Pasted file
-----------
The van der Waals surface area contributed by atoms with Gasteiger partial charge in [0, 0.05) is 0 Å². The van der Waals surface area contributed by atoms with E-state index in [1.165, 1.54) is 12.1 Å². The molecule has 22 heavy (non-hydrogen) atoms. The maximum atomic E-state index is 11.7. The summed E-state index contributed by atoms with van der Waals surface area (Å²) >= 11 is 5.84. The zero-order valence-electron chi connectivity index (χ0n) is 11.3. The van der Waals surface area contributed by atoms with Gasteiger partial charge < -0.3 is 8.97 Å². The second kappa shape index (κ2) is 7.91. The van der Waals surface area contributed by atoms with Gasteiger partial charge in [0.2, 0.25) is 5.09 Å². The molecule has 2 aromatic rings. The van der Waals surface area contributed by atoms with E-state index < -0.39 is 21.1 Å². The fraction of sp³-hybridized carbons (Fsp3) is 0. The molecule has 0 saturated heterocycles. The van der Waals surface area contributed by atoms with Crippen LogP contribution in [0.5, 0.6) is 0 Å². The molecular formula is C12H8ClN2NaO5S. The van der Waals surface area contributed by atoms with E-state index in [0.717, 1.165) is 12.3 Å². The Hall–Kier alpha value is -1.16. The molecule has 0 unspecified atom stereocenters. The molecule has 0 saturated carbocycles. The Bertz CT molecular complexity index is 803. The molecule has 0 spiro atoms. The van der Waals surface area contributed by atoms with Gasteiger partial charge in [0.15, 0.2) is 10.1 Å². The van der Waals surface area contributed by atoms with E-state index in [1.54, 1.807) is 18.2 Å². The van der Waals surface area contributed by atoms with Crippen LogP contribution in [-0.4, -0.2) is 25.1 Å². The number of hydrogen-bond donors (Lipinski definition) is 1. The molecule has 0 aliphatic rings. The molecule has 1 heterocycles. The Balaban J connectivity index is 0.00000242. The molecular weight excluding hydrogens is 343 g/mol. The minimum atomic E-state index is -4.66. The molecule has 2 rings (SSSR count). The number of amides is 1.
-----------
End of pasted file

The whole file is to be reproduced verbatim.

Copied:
The van der Waals surface area contributed by atoms with Gasteiger partial charge in [0, 0.05) is 0 Å². The van der Waals surface area contributed by atoms with E-state index in [1.165, 1.54) is 12.1 Å². The molecule has 22 heavy (non-hydrogen) atoms. The maximum atomic E-state index is 11.7. The summed E-state index contributed by atoms with van der Waals surface area (Å²) >= 11 is 5.84. The zero-order valence-electron chi connectivity index (χ0n) is 11.3. The van der Waals surface area contributed by atoms with Gasteiger partial charge < -0.3 is 8.97 Å². The second kappa shape index (κ2) is 7.91. The van der Waals surface area contributed by atoms with Gasteiger partial charge in [0.2, 0.25) is 5.09 Å². The molecule has 2 aromatic rings. The van der Waals surface area contributed by atoms with E-state index < -0.39 is 21.1 Å². The fraction of sp³-hybridized carbons (Fsp3) is 0. The molecule has 0 saturated heterocycles. The van der Waals surface area contributed by atoms with Crippen LogP contribution in [0.5, 0.6) is 0 Å². The molecular formula is C12H8ClN2NaO5S. The van der Waals surface area contributed by atoms with E-state index in [0.717, 1.165) is 12.3 Å². The Hall–Kier alpha value is -1.16. The molecule has 0 unspecified atom stereocenters. The molecule has 0 saturated carbocycles. The Bertz CT molecular complexity index is 803. The molecule has 0 spiro atoms. The van der Waals surface area contributed by atoms with Gasteiger partial charge in [0.15, 0.2) is 10.1 Å². The van der Waals surface area contributed by atoms with E-state index in [1.54, 1.807) is 18.2 Å². The van der Waals surface area contributed by atoms with Crippen LogP contribution in [-0.4, -0.2) is 25.1 Å². The number of hydrogen-bond donors (Lipinski definition) is 1. The molecule has 0 aliphatic rings. The molecule has 1 heterocycles. The Balaban J connectivity index is 0.00000242. The molecular weight excluding hydrogens is 343 g/mol. The minimum atomic E-state index is -4.66. The molecule has 2 rings (SSSR count). The number of amides is 1.